• Oxford Street lease close to being sold to landlord Abu Dhabi royal family
  • Leases on other stores also likely to be sold
  • Pension Protection Fund reportedly close to taking 33% stake in BHS

BHS is to sell its Oxford Street flagship lease to the landlord, Abu Dhabi’s ruling family, as part of its plans to restructure.

The department store chain, which is currently fighting to survive, is close to securing a £55m deal with Lancer Property Asset Management, which acts on behalf of the family, according to the Sunday Times.

As previously reported by Retail Week, Polish giant Lubianiec Piechocki i Partnerzy (LPP) previously signed “a preliminary lease of retail space” with BHS to take space in its Oxford Street store and bring its Reserved fashion fascia to the UK.

LPP, which operates 1,574 shops in 17 markets, had drafted in Ergo Store, a Polish company that specialises in the design and fit-out of retail stores, to transform part of the store into trading space for the business.

Sources close to the situation told Retail Week that LPP had agreed a 25-year lease worth 675 Polish Zlotys (£116.5m) on the property, but it could now do a deal directly with Lancer Property Asset Management as it plots its UK debut. 

As Retail Week reported last week, leases on other BHS stores likely to appeal to retailers are also up for grabs.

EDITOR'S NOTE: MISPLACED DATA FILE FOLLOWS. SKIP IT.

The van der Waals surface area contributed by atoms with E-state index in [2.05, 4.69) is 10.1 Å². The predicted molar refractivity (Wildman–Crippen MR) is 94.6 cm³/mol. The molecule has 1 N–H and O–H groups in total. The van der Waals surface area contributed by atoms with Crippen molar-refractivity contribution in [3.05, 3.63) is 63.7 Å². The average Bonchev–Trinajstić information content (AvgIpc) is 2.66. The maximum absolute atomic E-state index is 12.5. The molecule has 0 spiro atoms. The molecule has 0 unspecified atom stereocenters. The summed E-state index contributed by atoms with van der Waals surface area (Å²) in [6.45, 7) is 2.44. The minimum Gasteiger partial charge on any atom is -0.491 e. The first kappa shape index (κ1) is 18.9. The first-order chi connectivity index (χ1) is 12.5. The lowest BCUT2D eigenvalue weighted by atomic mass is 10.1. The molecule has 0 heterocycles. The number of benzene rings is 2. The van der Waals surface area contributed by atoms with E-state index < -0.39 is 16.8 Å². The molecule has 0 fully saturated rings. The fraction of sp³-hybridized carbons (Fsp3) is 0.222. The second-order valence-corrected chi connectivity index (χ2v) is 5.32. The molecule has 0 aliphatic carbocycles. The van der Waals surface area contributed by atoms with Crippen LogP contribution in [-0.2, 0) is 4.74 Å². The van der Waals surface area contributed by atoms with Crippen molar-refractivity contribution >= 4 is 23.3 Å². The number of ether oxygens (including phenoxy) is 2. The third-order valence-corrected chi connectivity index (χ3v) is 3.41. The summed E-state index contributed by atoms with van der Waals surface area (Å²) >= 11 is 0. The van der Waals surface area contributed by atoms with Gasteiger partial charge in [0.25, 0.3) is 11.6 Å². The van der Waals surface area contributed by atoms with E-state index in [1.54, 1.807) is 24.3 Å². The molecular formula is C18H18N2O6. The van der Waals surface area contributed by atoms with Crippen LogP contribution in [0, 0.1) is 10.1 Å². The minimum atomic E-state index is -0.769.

Last week, BHS emerged victorious from its CVA after creditors voted in favour of its proposals to pay reduced rent on much of its store estate.

The embattled department store group launched the CVA earlier this month in a bid to slash its rents and claimed its potential collapse could cost creditors £1.3bn.

In addition to the CVA, BHS plans to cut 370 jobs across its headquarters and stores as it tackles its financial issues. It will also invest in improving its online business and plans to significantly reduce promotional activity in a bid to turn around the ailing business.

It was reported over the weekend that the Pension Protection Fund (PPF) was on the verge of taking a stake of at least 33% in the business, which had just weeks to explain to the PPF, its biggest creditor, how it plans to cover the £571m black hole in its pension pot.